From the outside, kids affected by bleeding disorders appear well but, on the inside, these conditions can damage joints or organs and require ongoing medical care. For parents, the other side effect of these conditions is the stress and anxiety they can bring as children learn to navigate their treatment plan independently.
Colton Clites, now 20, was diagnosed as being affected by severe hemophilia at birth so he’s never known life without the condition. At-home infusions and medications were part of his normal routine and, by age 11, his care team at Akron Children’s was taking steps to make sure his transition to adult care felt normal, too.
“At age 11, our team uses a readiness health assessment tool with patients to help us evaluate their understanding of the bleeding disorder affecting them,” said John Fargo, DO, pediatric hematologist-oncologist and director of the Hemostasis and Thrombosis Center at Akron Children’s. “We start the process with the basics like the name of the bleeding disorder, medications they need and then build on this knowledge at each visit until they’re able to manage their treatment and communicate their needs with any medical team or adult they encounter.”
As Colton transitioned, he had a lot of the same challenges other kids face when managing chronic disease, especially with the timing of treatment during school and work. His Akron Children’s team adapted his treatment plan as he grew, while also helping Colton become the team leader of the plan.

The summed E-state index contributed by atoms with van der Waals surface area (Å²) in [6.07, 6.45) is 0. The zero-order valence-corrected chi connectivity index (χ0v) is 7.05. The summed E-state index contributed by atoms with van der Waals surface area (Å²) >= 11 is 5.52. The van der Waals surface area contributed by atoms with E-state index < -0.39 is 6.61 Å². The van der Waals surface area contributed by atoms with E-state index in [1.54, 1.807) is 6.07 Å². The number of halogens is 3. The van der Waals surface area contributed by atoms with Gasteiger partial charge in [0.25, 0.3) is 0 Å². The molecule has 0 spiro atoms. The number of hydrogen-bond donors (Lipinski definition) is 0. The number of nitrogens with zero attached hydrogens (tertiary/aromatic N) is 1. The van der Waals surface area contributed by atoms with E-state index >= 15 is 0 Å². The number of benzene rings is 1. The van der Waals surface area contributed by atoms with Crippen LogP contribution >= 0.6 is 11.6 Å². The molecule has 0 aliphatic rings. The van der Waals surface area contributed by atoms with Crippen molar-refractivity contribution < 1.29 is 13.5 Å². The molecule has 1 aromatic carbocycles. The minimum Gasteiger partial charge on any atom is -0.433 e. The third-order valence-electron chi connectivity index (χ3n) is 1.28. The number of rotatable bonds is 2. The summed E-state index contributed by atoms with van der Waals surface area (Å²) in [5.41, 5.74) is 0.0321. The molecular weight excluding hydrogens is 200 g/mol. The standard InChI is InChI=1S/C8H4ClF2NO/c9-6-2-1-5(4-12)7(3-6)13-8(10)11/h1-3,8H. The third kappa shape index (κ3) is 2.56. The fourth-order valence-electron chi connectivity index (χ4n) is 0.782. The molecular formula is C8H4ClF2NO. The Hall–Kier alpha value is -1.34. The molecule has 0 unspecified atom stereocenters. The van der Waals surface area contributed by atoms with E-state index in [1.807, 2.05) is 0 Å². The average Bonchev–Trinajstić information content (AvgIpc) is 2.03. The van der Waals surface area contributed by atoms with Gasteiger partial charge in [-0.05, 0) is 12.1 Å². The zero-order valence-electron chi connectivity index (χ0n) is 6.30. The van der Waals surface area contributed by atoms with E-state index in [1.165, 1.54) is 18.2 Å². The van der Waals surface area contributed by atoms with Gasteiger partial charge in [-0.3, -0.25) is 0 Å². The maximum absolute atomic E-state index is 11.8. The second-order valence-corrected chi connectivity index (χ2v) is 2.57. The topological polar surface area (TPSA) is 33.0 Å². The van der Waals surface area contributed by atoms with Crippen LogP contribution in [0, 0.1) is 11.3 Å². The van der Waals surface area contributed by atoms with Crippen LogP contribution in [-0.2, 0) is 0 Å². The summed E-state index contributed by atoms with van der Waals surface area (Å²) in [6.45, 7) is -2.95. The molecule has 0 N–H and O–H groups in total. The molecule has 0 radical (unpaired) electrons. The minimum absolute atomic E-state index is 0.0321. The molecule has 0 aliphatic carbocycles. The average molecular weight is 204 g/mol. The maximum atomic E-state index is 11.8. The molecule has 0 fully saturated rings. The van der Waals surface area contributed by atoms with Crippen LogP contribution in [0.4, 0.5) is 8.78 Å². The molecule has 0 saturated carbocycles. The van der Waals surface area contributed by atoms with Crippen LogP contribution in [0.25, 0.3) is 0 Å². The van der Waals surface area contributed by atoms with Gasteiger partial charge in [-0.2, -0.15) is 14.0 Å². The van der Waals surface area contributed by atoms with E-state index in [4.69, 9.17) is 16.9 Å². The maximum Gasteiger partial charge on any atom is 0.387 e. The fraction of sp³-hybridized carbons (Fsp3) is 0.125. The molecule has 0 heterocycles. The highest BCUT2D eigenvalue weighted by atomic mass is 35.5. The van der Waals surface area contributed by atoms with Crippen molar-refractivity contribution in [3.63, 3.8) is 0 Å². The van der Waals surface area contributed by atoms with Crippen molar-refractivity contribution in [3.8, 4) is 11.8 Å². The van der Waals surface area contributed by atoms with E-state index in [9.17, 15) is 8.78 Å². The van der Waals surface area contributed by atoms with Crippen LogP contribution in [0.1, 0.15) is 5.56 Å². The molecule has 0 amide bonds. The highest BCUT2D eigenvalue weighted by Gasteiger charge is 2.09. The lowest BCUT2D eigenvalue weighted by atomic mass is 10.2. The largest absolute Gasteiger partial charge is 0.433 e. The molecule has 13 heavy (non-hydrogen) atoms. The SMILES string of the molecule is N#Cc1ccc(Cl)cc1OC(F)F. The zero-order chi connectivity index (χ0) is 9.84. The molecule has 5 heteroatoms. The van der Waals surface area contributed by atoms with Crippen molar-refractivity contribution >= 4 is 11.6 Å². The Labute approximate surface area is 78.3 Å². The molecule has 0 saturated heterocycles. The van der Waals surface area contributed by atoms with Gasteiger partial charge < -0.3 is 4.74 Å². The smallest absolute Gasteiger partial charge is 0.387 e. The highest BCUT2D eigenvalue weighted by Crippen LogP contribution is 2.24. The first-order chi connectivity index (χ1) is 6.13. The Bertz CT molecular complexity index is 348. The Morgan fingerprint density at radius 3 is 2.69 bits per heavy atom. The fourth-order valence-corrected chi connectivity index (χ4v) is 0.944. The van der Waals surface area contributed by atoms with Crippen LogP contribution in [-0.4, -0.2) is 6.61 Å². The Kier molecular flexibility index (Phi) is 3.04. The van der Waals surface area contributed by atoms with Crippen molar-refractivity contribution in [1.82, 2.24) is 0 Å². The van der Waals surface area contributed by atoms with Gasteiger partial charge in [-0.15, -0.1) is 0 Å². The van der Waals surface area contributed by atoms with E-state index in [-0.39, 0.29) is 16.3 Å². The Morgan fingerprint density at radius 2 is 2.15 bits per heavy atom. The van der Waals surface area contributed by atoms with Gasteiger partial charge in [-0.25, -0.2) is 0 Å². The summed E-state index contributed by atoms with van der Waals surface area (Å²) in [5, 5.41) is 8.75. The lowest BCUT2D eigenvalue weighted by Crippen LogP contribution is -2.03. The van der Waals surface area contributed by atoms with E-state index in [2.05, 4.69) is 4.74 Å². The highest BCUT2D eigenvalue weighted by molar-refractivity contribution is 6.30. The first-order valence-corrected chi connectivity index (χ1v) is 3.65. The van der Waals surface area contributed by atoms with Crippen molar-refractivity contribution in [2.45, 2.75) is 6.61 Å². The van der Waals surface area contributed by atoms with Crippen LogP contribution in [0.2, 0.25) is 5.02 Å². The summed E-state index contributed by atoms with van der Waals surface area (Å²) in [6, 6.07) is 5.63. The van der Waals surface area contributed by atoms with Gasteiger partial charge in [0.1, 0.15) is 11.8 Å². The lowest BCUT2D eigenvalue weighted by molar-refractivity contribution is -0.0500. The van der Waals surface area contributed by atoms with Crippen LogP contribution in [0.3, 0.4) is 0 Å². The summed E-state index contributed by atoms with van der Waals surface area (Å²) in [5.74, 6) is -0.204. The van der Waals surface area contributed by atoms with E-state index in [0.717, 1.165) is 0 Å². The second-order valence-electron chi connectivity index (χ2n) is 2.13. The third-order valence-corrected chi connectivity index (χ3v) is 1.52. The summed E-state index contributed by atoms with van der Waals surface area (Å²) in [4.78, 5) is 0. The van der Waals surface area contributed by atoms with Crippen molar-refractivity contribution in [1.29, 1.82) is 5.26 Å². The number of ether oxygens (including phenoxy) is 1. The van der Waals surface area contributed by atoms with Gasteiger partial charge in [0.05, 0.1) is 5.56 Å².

“We spent a lot of appointments looking at his numbers, his schedule and working on smartphone apps to develop a treatment regimen,” said Dr. Fargo. “We’d follow-up with his larger care team to determine if the plan worked or how we could tweak it to better address his needs. This took a lot of communication and leadership on Colton’s part as he learned to take responsibility for his care plan.”
The unique thing in Colton’s case was he had experienced a life-threatening brain bleed when he was younger so his plan couldn’t focus solely on preventing joint or muscle bleeds. The treatment plan, including his ability to administer his intravenous medication, needed to prevent another life-threatening event.
Colton’s mom, Randi, says transitioning through life stages was a learning process for her, too.
“Caring for Colton was always part of my routine. I had to let go and let him learn and participate in his care along the way so he was ready for the next step, even if I wasn’t,” said Randi. “Treating a young adult man with a chronic illness takes a very special doctor and Dr. Fargo and his team have met the challenge in every way.”
The Hemostasis and Thrombosis Center’s transition program begins when patients are young to give the care team of nurses, nurse practitioners, social worker, physical therapists, psychologist and hematologist ample time to provide tools and education to patients. They also address psycho-social and other barriers to medical independence like insurance and prescriptions, prior to transition.
“Trusting your child to take over their care for a life-threatening disorder is a challenge for a parent and I mean that in the best and hardest way,” said Randi. “It’s been a process for both of us and he’s learned – sometimes the hard way – how to manage his condition on his own and I’m really proud of him.”
If your child bleeds more often than his peers, contact the Hemostasis and Thrombosis Center at Akron Children’s for an appointment. To support the bleeding disorders community, raise awareness at events like the Unite Walk for bleeding disorders or donate blood since these disorders often require transfusions.